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The ‘climate crisis is much more real today.’ Could solar panels on new rooftops help?

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Having clear climate-change goals is important if the town is going to get more energy-efficient homes and buildings, Town Council members say.

The challenge, member Rachel Schaevitz said Wednesday night, is providing the flexibility to ensure developers meet the goals no matter what technology their buildings use.

“You can’t say, well, I can’t do the solar [panels] because there’s trees, and so I guess I don’t have to anything,” Schaevitz said, “because what I really want is to see that all new development is improving on our carbon reduction, beyond what we established more than 10 years ago.”

The town’s 2009 Energy Policy was aimed at making new buildings 20 percent more energy efficient than industry standards. The town’s policy is voluntary, and developers typically bring an energy plan when they want the council to rezone land. Rezoning is the council’s primary tool for enforcing energy-efficiency standards, Town Attorney Ralph Karpinos said.

Schaevitz noted the “climate crisis is much more real today” than when the town approved its policy.

“I think we really need to be much more intense about our efforts, and so I want to support all our efforts to improve it, but I also want to close any of these loopholes that might be lingering,” she said.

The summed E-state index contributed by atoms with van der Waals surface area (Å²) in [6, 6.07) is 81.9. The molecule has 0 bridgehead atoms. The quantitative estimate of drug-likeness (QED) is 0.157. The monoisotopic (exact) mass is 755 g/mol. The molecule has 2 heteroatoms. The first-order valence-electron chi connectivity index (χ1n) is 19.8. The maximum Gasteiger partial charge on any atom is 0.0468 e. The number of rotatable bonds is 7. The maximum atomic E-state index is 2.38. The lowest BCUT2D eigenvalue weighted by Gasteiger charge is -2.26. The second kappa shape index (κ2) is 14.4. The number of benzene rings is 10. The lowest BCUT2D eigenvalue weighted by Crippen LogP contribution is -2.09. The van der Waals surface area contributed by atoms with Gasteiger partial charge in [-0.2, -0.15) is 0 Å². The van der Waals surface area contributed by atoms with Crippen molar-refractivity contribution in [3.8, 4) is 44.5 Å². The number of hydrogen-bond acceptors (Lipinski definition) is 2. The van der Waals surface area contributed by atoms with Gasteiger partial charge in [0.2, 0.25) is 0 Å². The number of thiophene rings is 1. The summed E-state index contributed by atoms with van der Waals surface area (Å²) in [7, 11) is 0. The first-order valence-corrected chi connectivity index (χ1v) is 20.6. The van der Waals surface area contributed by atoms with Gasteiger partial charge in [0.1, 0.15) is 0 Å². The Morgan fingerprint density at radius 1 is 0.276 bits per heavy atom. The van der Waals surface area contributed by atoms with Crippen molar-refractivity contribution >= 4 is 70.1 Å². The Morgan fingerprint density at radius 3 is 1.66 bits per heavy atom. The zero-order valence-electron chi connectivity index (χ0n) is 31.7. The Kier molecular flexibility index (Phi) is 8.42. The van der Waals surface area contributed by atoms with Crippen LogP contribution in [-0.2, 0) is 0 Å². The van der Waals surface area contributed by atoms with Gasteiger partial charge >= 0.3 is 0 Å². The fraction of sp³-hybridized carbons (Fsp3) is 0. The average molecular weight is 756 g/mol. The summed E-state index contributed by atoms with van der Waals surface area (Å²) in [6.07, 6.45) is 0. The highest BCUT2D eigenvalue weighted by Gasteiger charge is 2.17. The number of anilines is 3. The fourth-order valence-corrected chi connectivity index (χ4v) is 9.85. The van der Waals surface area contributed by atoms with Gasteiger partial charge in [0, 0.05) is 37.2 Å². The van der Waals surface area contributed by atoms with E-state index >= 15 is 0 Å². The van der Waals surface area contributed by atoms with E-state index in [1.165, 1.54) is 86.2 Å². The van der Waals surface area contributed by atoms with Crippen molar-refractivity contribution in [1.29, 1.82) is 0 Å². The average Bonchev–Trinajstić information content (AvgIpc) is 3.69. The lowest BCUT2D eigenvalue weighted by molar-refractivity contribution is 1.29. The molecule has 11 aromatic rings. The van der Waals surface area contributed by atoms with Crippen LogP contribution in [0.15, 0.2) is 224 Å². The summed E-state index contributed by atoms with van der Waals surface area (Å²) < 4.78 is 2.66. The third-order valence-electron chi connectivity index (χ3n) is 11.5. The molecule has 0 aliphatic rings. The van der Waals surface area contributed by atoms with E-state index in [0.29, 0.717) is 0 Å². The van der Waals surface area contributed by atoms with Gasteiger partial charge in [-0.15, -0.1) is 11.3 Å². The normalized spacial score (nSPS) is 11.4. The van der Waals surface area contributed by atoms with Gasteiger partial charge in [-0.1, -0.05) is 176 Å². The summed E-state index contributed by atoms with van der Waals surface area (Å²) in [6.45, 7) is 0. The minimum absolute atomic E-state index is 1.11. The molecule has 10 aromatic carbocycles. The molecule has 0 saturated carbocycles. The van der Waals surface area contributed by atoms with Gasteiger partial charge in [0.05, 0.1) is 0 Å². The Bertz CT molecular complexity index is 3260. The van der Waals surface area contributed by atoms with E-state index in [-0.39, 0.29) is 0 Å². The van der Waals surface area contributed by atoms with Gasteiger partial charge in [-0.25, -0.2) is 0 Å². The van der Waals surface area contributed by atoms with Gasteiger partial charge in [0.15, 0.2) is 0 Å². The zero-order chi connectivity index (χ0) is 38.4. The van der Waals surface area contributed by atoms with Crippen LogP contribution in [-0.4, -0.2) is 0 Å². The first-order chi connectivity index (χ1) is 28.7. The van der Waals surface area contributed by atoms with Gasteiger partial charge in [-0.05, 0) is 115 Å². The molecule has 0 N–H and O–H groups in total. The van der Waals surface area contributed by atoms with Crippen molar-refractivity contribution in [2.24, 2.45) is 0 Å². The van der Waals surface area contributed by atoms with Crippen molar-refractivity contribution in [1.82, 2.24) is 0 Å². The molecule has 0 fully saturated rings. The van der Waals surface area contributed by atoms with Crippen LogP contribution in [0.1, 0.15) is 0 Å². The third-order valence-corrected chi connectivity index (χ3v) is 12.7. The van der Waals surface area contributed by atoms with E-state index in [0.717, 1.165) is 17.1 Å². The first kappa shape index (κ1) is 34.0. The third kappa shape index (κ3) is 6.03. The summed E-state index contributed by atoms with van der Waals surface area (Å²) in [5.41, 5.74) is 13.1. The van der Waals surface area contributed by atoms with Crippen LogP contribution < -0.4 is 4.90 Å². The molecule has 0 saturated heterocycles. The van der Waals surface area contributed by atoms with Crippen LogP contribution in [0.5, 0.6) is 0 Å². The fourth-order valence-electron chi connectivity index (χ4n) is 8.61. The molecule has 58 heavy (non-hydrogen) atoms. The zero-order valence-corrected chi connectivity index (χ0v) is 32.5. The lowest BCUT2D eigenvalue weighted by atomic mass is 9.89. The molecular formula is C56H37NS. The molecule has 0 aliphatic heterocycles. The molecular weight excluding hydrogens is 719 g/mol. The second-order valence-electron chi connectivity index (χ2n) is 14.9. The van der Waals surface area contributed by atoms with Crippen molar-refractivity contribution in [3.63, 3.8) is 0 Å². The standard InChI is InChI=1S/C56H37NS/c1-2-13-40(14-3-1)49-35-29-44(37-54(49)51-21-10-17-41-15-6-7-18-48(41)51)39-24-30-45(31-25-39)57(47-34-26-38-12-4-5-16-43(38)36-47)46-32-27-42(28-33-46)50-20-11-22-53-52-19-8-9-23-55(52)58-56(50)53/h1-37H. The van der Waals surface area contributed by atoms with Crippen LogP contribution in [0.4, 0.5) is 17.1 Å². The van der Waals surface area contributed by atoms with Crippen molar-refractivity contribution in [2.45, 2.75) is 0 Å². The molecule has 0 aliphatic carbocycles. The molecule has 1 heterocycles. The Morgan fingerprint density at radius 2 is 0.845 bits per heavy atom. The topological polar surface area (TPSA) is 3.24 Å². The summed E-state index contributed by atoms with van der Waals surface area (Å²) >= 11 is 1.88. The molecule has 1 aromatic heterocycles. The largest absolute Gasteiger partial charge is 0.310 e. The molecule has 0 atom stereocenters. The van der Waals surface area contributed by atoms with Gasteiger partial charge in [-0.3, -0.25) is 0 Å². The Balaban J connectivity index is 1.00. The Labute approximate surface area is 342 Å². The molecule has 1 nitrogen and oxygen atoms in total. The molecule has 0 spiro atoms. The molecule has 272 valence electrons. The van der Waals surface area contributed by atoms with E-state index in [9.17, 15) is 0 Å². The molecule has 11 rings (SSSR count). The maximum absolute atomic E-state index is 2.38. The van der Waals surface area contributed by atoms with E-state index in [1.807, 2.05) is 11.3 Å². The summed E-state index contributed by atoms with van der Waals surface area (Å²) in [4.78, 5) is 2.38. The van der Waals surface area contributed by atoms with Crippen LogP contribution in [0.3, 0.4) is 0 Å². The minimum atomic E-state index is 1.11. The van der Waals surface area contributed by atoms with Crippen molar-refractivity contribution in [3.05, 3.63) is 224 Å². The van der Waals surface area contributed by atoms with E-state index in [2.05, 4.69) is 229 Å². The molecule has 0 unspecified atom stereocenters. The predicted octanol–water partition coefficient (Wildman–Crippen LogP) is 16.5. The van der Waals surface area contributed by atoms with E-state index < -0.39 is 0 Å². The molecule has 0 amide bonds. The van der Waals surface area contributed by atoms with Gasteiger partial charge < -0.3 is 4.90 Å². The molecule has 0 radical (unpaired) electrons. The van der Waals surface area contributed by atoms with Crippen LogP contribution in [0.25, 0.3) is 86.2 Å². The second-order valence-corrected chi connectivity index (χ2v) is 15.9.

The town’s Environmental Stewardship Advisory Board asked the council in December to require all new and renovated buildings to include solar-energy systems covering at least 80 percent of eligible rooftops. That includes flat or pitched roofs that face southeast to southwest, as well as parking decks and lots that could be covered with solar panels.

The current policy could be amended within a few months to add the 80% coverage requirement, said John Richardson, the town’s community resilience officer. The policy would be flexible enough to address a site’s unique characteristics and to adjust to evolving technology, he said.

A developer with a heavily wooded site, for example, might not have enough sun for solar panels, but could install heavier insulation, energy-efficient windows, he said.

“If the bottom line is carbon savings, then a policy or an ordinance that allows for flexibility to maximize those carbon savings at every site is practical,” Richardson said.

Another, more time-consuming option is changing local land-use rules to add an incentive, such as a density bonus or permit fee rebate, for developers who meet energy-efficiency requirements.

Either approach would be voluntary; the town doesn’t have the authority to force developers to make buildings more efficient.

But the right policy, council member Hongbin Gu said, would be informed with more data about how each technology reduces carbon emissions and how much each costs to implement.

Council member Nancy Oates said she would like to avoid pitting the town’s desire for energy-efficiency with its desire for affordable housing.

“It may be that the Planning Department could help us get that message out when applicants come forward that the council is equally concerned about affordable housing and about energy efficiency,” she said.

Rooftop solar panels Chapel Hill.jpg
The owner of this building at 750 Martin Luther King Jr. Blvd. hired a company to install 233 solar panels on the rooftop in 2014 and 2015. The installation was done while tenants, including Root Cellar and Flyleaf Books, continued to operate. Town of Chapel Hill Contributed